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By Chris Oddo | Wednesday July 22, 2015

 
Mardy Fish

It hasn't been an ideal three years, but American Mardy Fish's last three events could be the most meaningful and inspiring of his career.

Photo Source: Harry How/Getty

33-year-old American Mardy Fish announced his plans to retire after the 2015 U.S. Open on Twitter on Wednesday.


The former world No. 7 last played at this year’s BNP Paribas Open, losing in a third-set tiebreaker to Ryan Harrison.

It was his first tour-level match since 2013. The talented American has been on a long, winding journey for the last four years, reaching to the top of the game then spiraling down to the bottom before slowly picking himself off of the canvas.

Fish lost significant weight in 2011, got into the best shape of his life, and earned his first career Top 10 year-end finish. But in 2012, after suffering from a dangerously elevated heartrate, he underwent heart surgery for an arrhythmia repair in May. Fish returned later in the year and had very good results, but was plagued by anxiety related to his heart problem. He eventually pulled out of his round of 16 match against Roger Federer at the 2012 U.S. Open and has only played ten tour-level matches in the time since.

''Obviously, it's no secret, I'd love to go back to the US Open, where sort of it all came crashing down for me in 2012, and sort of conquer that place,'' Fish said last month in a press conference to promote his appearance in Atlanta. ''And by `conquer,' I mean just get back out on the court there. I have a lot of demons from that place.''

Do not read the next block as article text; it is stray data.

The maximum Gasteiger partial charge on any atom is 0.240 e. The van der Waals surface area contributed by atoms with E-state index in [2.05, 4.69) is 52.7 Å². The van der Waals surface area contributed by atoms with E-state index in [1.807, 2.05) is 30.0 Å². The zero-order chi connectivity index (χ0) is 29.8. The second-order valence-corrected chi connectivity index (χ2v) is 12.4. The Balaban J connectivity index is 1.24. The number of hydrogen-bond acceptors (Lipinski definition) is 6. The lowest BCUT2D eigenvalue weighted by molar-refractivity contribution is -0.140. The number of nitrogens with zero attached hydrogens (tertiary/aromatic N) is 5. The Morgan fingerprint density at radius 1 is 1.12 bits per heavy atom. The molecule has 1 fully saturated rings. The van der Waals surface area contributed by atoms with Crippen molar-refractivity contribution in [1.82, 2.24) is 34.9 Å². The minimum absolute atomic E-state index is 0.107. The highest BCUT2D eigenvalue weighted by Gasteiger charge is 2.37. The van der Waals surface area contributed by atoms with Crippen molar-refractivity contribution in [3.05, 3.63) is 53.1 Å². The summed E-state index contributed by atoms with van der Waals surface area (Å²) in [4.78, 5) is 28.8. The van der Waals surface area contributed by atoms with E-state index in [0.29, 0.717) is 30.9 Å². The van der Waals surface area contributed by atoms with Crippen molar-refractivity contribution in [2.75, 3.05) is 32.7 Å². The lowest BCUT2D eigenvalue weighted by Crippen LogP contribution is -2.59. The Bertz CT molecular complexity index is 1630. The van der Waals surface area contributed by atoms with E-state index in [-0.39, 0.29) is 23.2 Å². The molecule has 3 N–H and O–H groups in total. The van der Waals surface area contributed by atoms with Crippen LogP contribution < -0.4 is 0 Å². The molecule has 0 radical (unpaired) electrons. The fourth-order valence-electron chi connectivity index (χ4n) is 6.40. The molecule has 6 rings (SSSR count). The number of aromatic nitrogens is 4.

Fish intends to play singles at Atlanta and Cincinnati, and he’s already announced plans to team with Andy Roddick for the doubles draw in Atlanta.

Today the U.S. Open announced the Fish would be entering its main singles draw with his protected ranking. Though not much is expected in terms of results, Fish’s victory will be going out on his own terms, in front of his American fans, with his body and mind in the best shape it has been in since his health problems started.

More important, Fish hopes to be a beacon of light for the millions of people who similarly suffer from anxiety issues (approximately 1.5 percent of all Americans aged 18 or over suffer from anxiety to some degree). Before he took the court at Indian Wells this year, he told tennis journalist Doug Robson the following in a New York Times article: “There are millions and millions of people that struggle from it. It can be beaten. It can be conquered. I’m going to try and show people that it’s possible at the highest level.”

Despite his loss at Indian Wells, Fish’s return to tennis this March was a great success. His final song this summer promises to be even better.

 

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